According to Chelle Rose’s press materials, the origins of her new “Appalachian rock and roll” album were a bit unique. In the fall of 2010, a decade after her last album, Rose was listening to a live interview with Ray Wylie Hubbard on Twisted South Radio. The show’s host, Zeke Loftin, asked Hubbard what he’d been listening to lately. “I’ve been listening to this songwriter from Nashville named Chelle Rose,” Hubbard answered. As Rose explains, “I bolted up from the bed and heard him say he’d be interested in producing me.” Loftin suggested on air that Rose call in if she was listening. She did, telling Hubbard, “You’re hired, let’s do it.”
The result, Ghosts of Browder Holler, is a perfect blend of Rose’s words and melodies, delivered via her dusky, low-register vocals, and Hubbard’s stark production and choice of in-the-pocket Austin studio musicians. In the main, Rose’s stories and character sketches draw from her Smokey Mountain roots—on both the North Carolina and Tennessee sides. Without question, she has the seasoned and worldly voice to tell her own rough-edged tales of haunted mountain people. Her lyrical settings include graveyards, coal mines, and rural towns. Hubbard gives Rose’s imagery appropriately pulsating rhythms and an ambiance of mystery suitable for Rose’s backwoods portraits and metaphysics.
While every song clearly belongs together on one disc, there’s a variety of tones and tempos. For example, the gutbucket “Browder Holler Boy,” featuring Hubbard on guitar and harp, is an autobiographical account of how Rose’s first love died in a canoeing accident but returns time and again as an insistent spirit. “I Need You” kicks out the jams with some vocal and guitar nods to Mr. Jagger and friends. Equally hard-driving is Alimony,” a somewhat humorous comeuppance for an ex-husband who didn’t think Rose’s music was worth all the time and money she was investing in it.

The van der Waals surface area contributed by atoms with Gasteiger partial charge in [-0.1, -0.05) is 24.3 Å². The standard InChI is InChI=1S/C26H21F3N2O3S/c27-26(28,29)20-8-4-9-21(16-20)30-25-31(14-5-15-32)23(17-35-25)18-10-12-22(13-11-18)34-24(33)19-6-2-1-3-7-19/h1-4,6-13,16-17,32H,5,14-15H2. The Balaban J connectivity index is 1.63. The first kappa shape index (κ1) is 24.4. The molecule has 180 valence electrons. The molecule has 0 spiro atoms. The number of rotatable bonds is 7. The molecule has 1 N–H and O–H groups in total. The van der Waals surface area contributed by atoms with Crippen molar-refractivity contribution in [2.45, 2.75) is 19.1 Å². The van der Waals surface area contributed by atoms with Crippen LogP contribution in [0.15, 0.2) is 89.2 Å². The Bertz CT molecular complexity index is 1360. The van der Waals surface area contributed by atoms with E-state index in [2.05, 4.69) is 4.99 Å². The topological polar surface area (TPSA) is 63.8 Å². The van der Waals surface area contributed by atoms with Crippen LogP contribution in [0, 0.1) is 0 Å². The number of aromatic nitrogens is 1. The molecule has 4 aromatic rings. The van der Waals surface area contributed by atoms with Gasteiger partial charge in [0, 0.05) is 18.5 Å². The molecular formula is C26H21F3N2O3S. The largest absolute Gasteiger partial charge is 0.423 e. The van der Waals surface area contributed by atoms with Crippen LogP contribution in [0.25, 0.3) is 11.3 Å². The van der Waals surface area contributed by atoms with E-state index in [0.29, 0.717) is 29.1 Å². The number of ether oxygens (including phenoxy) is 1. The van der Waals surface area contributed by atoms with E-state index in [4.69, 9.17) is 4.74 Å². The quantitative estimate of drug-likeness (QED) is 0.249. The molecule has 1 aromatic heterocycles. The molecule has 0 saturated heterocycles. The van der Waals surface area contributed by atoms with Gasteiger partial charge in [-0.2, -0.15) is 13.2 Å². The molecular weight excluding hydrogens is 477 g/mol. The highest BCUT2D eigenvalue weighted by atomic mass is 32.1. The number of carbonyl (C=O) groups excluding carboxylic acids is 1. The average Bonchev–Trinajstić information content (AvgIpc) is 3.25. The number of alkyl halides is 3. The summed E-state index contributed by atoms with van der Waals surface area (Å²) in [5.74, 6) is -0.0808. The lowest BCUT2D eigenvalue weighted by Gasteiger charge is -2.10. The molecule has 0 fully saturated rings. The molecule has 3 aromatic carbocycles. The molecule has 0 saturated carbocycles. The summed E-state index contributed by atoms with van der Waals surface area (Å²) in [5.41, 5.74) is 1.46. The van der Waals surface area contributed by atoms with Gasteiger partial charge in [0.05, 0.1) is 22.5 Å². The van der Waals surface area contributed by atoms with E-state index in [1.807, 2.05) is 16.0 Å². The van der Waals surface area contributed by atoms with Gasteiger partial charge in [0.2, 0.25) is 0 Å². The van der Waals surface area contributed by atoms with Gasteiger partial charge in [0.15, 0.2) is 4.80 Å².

Then there’s the slow ballad “If I Could,” the pure country of “Rattlesnake in the Road,” and the folk tunes “Weepin’ Willow on the Hill” and “Wild Violets Pretty.” The latter, featuring vocals from Elizabeth Cook, is a story about a woman losing an unborn child. Not surprisingly, many of the sketches have hardened women as central characters. The Adam Hill-penned “Leona Barnett” is about a woman forced to work in a coal mine after her husband is killed. She doesn’t “know who I trouble more, the mean ole devil or the good ole Lord.” The ironic “Damsel” is about a “pretty wild woman with cherries on her dress,” whose womanhood started too early. She ends up leaving young boys in the dust.
On the other end of the spectrum, in “Shady Grove Gonna Blow,” an older woman preaches about needing to be in the presence of the Lord as an elemental apocalypse is coming. With a similar theme, a stand-out Memphis/Stax cooker is the story song “Rufus Morgan (Preacher Man.)” It includes vocal support from frequent Austin session singers, the McCrary Sisters. The track also boasts keyboards from former Faces member Ian “Mac” McLagan in a song drawn from Rose’s North Carolina summers when she was a child.
Who can Chelle Rose be compared to? I suppose one could come up with a list of influences and peers, but any such list would be misleading. Perhaps a jigger of Marianne Faithful, a shot of Townes Van Zandt, and a pinch from Dylan’s Time Out Of Mind period. But mostly we’re looking at a new, original recipe available in only one kitchen. Ghosts of Browder Holler isn’t technically a debut album, but it has the feel of a release heralding the arrival of someone special. After all, if a performer defies easy labelling, that should signal a talent cutting her own trail.